Every three years, Nevada Volunteers revises and updates their State Service Plan. The State Service Plan is a strategic planning document developed to assess the robustness of voluntarism across the state, increase stronger partnerships for volunteerism, and identify strategies to strengthen volunteer and engagement efforts across Nevada. As part of the planning process, Nevada Volunteers, in partnership with the University of Nevada Cooperative Extension, conducted six community forums across the state in Reno, Fallon, Las Vegas, Mesquite, Elko and Tonopah in spring of 2016 as a means of outreach to both rural and urban communities. The purpose of the forums was to gather information and share ideas about volunteerism, service and community engagement.
On April 14, 2016, Nevada Volunteers and Cooperative Extension hosted a Community Forum in Fallon, Nev. Information gathered from the forums will be incorporated into the Nevada Volunteers three-year State Plan of Service and can be accessed here: Nevada Volunteers. The Report to the Community reflects only the information provided by the specific community.
Announcements of the forums were provided through a media release, email contacts, local community calendars and other communication channels used by Nevada Volunteers. An effort was made to encourage participation from a wide variety of stakeholders, including businesses, individual volunteers, faith-based groups, nonprofits, civic organizations, and municipal or governmental agencies. Forum sites were selected to have a wide representation of the state’s geographic uniqueness. Total attendance for all six forums across the state included 106 participants.
Ten people registered for the Fallon Community Forum, with 10 people attending the forum. Participants represented each of the five categories (individuals, government, nonprofits, faith-based and civic groups, and businesses). The contents of this report include the information and thoughts about the community as seen from the perspective of these participants. This report is not intended to be a comprehensive picture of the entire area, but merely a snapshot as provided by those in attendance.
Strong, resilient communities have layers of connections that assure residents have access to and relationships with others and to services and activities they need. Community volunteerism and engagement are important components of a healthy and resilient community. A term often used to describe a network of community engagement and social trust is social capital. Social capital describes the various social networks and the resources of these networks that people have access to, including the type and depth of relationships and connections within a community. The number of volunteers within a community is a strong measure of community engagement and one aspect of social capital. Higher rates of volunteerism and engagement in a community are associated with improving government services, preventing crime, increasing graduation rates, fostering economic development and increasing community responsibility for problem-solving (Levine 2013; Mathews 2014; Opportunity Nation 2014; Pancer 2015; Putnam 1995; and Schneider 2004).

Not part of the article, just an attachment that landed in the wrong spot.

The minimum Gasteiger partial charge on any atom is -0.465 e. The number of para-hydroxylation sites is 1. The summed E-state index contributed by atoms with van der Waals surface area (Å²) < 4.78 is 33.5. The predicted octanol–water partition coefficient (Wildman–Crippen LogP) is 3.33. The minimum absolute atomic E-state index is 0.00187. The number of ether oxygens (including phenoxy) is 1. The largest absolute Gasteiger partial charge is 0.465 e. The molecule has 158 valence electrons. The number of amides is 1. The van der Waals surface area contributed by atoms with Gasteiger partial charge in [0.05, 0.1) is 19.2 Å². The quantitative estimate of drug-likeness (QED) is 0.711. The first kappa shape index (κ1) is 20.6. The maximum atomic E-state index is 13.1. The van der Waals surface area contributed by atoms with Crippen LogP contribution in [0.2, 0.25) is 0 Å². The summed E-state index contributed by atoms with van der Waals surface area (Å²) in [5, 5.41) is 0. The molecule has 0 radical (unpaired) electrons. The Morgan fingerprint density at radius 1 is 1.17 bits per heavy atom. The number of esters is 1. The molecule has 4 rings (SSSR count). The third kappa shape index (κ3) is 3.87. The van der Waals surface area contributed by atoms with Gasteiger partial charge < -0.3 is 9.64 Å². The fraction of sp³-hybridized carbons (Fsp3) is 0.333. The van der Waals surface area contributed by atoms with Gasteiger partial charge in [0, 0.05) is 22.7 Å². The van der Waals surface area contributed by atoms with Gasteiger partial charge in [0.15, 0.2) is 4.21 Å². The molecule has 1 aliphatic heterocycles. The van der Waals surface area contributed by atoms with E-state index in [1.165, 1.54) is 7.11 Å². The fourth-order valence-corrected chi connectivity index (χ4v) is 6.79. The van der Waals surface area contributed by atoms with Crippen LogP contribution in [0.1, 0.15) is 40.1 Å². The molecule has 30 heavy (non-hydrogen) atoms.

In addition to building social capital, volunteer service has positive effects on volunteers as individuals. Volunteers report greater life satisfaction and better physical health than do non-volunteers, and their life satisfaction and physical health improve at a greater rate as a result of volunteering. Interestingly, those who give support through volunteering experience greater health benefits than those who receive support through these activities, especially among the elderly (Wu 2011).
Participants in the Fallon forum were provided information from the Census Bureau’s Current Population Survey (CPS) regarding volunteerism and engagement. Based on this data as outlined in the report Volunteering and Civic Life in America, 19.4 percent of Nevadans volunteer, compared to the national volunteerism average of 25 percent, thus ranking Nevada 49th among the 50 states and Washington, D.C. Nevadans who did volunteer in 2014 contributed 56.9 million hours of service, as compared to the national average of 7.9 billion hours of service (Corporation for National and Community Service, 2014). In addition, Robert Putnam’s assessment of social capital across all 50 states classified Nevada’s social capital as “Very Low” (Putnam 2000, p.293).
Despite Nevada’s low ranking in the Volunteering and Civic Life in America report, residents consistently comment the statistics from the U.S. Census and other reports do not reflect the real situation in Nevada. The national data was shared with participants in the forum. Participants were asked to provide one to a few words in reaction to this national data. Prompting questions included “Do you find yourself in this data?”, “Do you feel this is reflective of your community?”, and “Does this surprise you?”. Participants’ reactions to these data points are captured and depicted as a Word Cloud (Figure 1). A word cloud was used to visualize the participant reactions to the data, as a “snapshot” of a response. Word clouds identify trends or patterns that can often be difficult to visualize. A word cloud is a tool to present qualitative data by using the frequency of the words provided. The more prominent a word is displayed on the cloud, the higher frequency it was cited by participants.
Figure 1. Participant reactions to U.S. Census data ranking Nevada 49th among 50 states and Washington, D.C.
Residents who are engaged and do volunteer have strong beliefs about the value of volunteerism in their community, and these dedicated residents are clearly making a difference. Their service and commitment represents a story of volunteerism that goes well beyond metrics and national data. Nevada has many giving, talented and committed people engaging in issues that matter to them and benefit their community.
Participants in the forum were provided a framework that included businesses, nonprofits, civic or faith-based groups, municipalities or governmental entities, and individuals (Figure 2). The framework was provided to highlight what is needed to have a flourishing volunteer infrastructure. Participants were asked to describe what existed in the community related to each of those areas. The conversation in every community included comments from participants about how difficult it was to actually know what was available and what was happening around opportunities for engagement and volunteerism. Participants identified 33 entities that offer volunteer and engagement opportunities within the Fallon community (Figure 3).